Nigeria loses over N500 billion in capital flight yearly due to the lopsided air pact the country has with many countries. Nigeria’s carriers do not have the capacity to compete with their foreign counterpart. They are equally not protected by government policy, leaving predator foreign carriers that are having a field day in the country.
There are indications that the ticket sales of foreign airlines out of Nigeria could rise to N600 billion in no distant time, as more foreign airlines have been granted permission to operate to Nigeria, while many are taking away the domestic market from local airlines.
Nigerian airlines have been muscled, as they only make less than two per cent from the huge sales in the country.
For example, Ethiopia Airlines operates in five cities namely Enugu, Kano, Kaduna, Abuja and Lagos. Turkish Airlines operates in four cities: Abuja, Kano, Lagos and Port Harcourt, while Emirates Airlines operates two frequencies daily into Lagos and one to Abuja.
For instance, Turkish Airlines has just started Istanbul to Abuja, Abuja to Port Harcourt, Port Harcourt to Abuja, then Abuja to Istanbul. Lufthansa and Air France are also doing the same, thereby running indigenous airlines out of business.
While Emirates has two frequencies into Lagos and one to Abuja, it has announced plans to introduce a third flight in and out of Lagos to commence very soon, making it three flights daily to Lagos.
Indigenous airlines have the capacity to cover all the domestic routes being operated now by these foreign airlines. The practice in international aviation is for foreign airlines to partner with local airlines to help them distribute their passengers within the domestic routes.
Besides multiple designations, foreign airlines are being encouraged to do multiple frequencies into the country and within the country, a practice not allowed in other countries.
A few days ago, Rivers State Government and Ethiopian Airlines were said to have reached an agreement for the operation of permanent international flights from the Port Harcourt International airport subject to the approval of the relevant federal authorities.
The two parties reached the pact at the headquarters of Ethiopian Airlines in Addis Ababa after a meeting attended by the Group Chief Executive Officer of the airline, Dr Tewolde Gebremariam and other top managers.
Aviation safety consultant, Group Capt. John Ojikutu (Rtd), said Wike’s position is at variance with the position of the National Assembly on the matter.
He stated that while the National Assembly is planning to curtail foreign airlines’ incursion into “our domestic routes and reduce their multiple destinations in Nigeria, the state governors are thinking differently.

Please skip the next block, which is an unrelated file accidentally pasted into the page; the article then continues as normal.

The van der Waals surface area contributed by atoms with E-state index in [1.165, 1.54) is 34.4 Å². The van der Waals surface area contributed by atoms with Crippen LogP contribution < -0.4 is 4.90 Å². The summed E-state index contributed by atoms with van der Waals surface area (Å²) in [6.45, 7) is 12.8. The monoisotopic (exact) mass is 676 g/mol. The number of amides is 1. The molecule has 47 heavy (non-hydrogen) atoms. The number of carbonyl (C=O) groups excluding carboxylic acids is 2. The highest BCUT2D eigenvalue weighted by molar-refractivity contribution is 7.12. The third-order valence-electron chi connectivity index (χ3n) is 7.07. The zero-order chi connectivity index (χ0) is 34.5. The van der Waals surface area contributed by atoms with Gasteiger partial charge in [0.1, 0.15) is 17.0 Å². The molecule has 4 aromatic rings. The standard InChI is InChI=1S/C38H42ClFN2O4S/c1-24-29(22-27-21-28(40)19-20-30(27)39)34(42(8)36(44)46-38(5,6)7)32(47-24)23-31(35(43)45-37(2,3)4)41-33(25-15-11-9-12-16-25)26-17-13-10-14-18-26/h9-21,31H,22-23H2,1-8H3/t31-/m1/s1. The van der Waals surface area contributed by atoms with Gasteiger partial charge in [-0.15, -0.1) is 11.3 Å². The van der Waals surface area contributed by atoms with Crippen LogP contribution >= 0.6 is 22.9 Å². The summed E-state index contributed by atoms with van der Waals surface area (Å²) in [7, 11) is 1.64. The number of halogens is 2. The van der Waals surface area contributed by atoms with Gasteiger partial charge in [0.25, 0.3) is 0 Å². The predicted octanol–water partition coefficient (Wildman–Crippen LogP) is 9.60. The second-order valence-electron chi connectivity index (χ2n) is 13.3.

‘Why mobile money may not grow in Nigeria’
urrent moves to deepen mobile money in Nigeria may not yield positive results except the country builds a credible national identity database, an industry expert has said.
Executive Director, Financial Business at Inlaks, Mr Olufemi Muraino, who stated this, noted that national identity plays significant roles in countries where the payment system has succeeded.
While many had blamed the slow growth of mobile money in the country on the bank-led approach as opposed to telcos-led, Muraino said some countries have also succeeded with the bank-led system, as there is always synergy between banks and telecoms.
According to him, lack of national identity database is the main challenge inhibiting growth of mobile money in Nigeria.
“In Kenya, you can request loan through your mobile phone, the operator looks at your data through the national database and is able to ascertain whether you are credit worthy or not. The database also shows record of anybody that has defaulted in loan payment before and such person would be denied,” he said.
“You can request and get a loan under 10 minutes using your phone, that is one of the benefits of mobile money and this thrives on Kenya’s national identity database. In Nigeria, we have different biometric databases, which include the banks’ Biometric Verification Number (BVN), the Immigration database for passport owners and Federal Road Safety database,among others, while the National Identity Management Commission (NIMC) is also building a national database, all of which need to be harmonised.”
The Inlaks ED added that with a single national identity database, Nigerians will be able to transact any business on their phone, as it would be easy to identify each person.
In a recent report, global body of mobile network operators, GSMA, listed Nigeria among three countries tagged as ‘Africa’s mobile money sleeping giant’.
According to the body, the country, alongside Egypt and Ethiopia, has huge potential for mobile money growth, but has not harnessed it.
GSMA, however, noted that with the use of agents, mobile money would sustain its growth trajectory across the countries. “The agent distribution network, which has been vital to the growth of the mobile money industry over the last decade, shows no sign of diminishing. In 2018, the global number of registered mobile money agents grew by 18 per cent to reach 6.6 million, 57 per cent of whom are active on a monthly basis. The role of the agent network is evolving to support adjacent service offerings,” it said.